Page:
Most of you have heard of the famous Mayan calendar which some believed it signalized the end the world in 2012. Well, the world not only did not end, but moreover we see the local Mayan descendants naturally moving into entrepreneurship. Here is a story about Cultural Intelligence, innovation and product adaptation. A story about the way the nowadays Mayans create meaning in a globalized world.
Meet Teresa Ixmatul, a Kaqchikel-Maya woman living near Lake Atitlan's community of San Antonio de Palopo. She wears her hair in one of many traditional Mayan up-dos: a delicate weaving of lace and hair beautifully tied up around her head. This is the story she shared in a broken Spanish (her first language is Maya-Kakchiquel):
"A fear years ago I noticed that my female clients, tourists from all over the world, were very curious about my hair-do. They wanted me to teach them to do their hair like that. I realized that it was a great opportunity to sell them hair silk ribbons. But after showing them how to do their hair, many did not want to buy the ribbons, motivating invariably that their hair is too short and it won't look good. So I sat down and I began thinking of ways in which I could adapt this hair thing so that all female tourists would want to buy from me.”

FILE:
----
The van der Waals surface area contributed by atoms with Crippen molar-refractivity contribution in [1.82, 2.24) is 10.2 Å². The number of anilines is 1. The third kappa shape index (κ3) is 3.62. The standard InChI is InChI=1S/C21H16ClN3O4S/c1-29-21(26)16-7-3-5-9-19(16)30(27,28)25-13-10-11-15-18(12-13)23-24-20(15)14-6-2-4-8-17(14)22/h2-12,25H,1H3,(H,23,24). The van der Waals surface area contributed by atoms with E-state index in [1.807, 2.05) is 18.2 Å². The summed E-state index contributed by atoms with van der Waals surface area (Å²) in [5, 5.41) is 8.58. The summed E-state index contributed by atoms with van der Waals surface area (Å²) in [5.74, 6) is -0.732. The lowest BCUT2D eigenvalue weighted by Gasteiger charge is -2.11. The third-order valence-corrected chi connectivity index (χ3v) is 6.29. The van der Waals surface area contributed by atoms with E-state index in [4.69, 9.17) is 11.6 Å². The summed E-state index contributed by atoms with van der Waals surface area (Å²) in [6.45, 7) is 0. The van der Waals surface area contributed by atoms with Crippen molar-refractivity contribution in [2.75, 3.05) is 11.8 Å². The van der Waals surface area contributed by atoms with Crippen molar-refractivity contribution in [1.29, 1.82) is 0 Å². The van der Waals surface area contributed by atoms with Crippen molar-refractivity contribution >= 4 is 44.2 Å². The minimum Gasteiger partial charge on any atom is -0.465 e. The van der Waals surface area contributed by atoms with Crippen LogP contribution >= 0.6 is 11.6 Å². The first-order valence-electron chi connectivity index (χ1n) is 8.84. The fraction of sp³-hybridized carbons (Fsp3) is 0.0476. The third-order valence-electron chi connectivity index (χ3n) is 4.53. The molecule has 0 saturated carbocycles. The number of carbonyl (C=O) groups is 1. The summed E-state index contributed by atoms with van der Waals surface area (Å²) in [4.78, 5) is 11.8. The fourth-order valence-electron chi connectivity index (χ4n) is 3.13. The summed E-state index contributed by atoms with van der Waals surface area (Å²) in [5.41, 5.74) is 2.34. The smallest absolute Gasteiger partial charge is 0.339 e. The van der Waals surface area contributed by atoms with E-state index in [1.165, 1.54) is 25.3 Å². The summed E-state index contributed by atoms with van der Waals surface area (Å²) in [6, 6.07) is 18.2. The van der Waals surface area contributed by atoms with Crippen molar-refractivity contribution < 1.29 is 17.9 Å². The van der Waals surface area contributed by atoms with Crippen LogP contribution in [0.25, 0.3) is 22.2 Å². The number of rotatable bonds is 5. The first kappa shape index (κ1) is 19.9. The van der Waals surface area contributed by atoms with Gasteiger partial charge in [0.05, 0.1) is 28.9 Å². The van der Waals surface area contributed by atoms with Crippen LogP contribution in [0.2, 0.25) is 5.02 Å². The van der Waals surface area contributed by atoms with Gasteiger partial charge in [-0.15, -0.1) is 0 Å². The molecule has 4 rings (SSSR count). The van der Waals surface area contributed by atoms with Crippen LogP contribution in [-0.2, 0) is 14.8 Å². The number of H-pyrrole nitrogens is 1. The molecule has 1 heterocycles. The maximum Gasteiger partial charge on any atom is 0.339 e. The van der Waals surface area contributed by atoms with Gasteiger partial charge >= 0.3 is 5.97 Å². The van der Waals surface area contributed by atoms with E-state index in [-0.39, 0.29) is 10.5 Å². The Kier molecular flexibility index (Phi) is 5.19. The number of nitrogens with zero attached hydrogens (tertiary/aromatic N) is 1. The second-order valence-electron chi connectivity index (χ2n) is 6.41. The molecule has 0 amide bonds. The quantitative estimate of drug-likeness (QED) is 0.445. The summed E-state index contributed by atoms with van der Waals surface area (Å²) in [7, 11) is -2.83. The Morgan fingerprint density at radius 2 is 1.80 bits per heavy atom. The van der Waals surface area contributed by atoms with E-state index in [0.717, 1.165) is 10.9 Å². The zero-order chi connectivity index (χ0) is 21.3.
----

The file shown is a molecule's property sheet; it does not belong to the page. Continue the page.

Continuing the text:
Here is a video of Teresa’s improved product, specifically created for women with shorter hair:
She now invites her customers to chose from a colorful array of soft, thin silk scarves woven in the black strap loom, to act as a long mane, as well as a matching lace ribbon around it. After weaving it and wrapping it around the head, the bright mix gets securely tied at the nape of the neck. Teresa’s customers are always happy: she offers them free demonstrations and consultations. She patiently explores with them new ways to weave their hair.
Through innovation and adaptation of a native custom Teresa Ixmatul re-developed a product to appeal to women of all cultures visiting Guatemala. It is the live, genuine proof that Cultural Intelligence is crucial to innovation, opening up new markets anywhere in the world.
From Panajachel, Guatemala, Patricia Rojas-Zambrano